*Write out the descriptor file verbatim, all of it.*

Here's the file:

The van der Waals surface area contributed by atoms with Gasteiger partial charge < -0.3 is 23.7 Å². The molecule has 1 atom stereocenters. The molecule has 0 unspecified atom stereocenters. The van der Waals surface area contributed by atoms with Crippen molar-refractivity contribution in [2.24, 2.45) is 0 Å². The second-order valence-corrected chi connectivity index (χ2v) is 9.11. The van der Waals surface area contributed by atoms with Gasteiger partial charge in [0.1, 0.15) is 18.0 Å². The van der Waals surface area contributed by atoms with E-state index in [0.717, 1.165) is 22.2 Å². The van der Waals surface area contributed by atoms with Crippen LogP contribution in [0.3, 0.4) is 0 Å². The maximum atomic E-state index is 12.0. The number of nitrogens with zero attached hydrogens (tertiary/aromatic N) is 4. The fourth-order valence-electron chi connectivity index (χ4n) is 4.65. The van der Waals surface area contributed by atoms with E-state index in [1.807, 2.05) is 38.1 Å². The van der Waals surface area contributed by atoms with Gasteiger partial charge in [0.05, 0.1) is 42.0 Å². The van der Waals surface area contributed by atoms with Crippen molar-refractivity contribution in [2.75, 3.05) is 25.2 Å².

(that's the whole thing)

The van der Waals surface area contributed by atoms with Gasteiger partial charge < -0.3 is 23.7 Å². The molecule has 1 atom stereocenters. The molecule has 0 unspecified atom stereocenters. The van der Waals surface area contributed by atoms with Crippen molar-refractivity contribution in [2.24, 2.45) is 0 Å². The second-order valence-corrected chi connectivity index (χ2v) is 9.11. The van der Waals surface area contributed by atoms with Gasteiger partial charge in [0.1, 0.15) is 18.0 Å². The van der Waals surface area contributed by atoms with E-state index in [0.717, 1.165) is 22.2 Å². The van der Waals surface area contributed by atoms with Crippen LogP contribution in [0.3, 0.4) is 0 Å². The maximum atomic E-state index is 12.0. The number of nitrogens with zero attached hydrogens (tertiary/aromatic N) is 4. The fourth-order valence-electron chi connectivity index (χ4n) is 4.65. The van der Waals surface area contributed by atoms with E-state index in [1.807, 2.05) is 38.1 Å². The van der Waals surface area contributed by atoms with Gasteiger partial charge in [0.05, 0.1) is 42.0 Å². The van der Waals surface area contributed by atoms with Crippen molar-refractivity contribution in [2.75, 3.05) is 25.2 Å².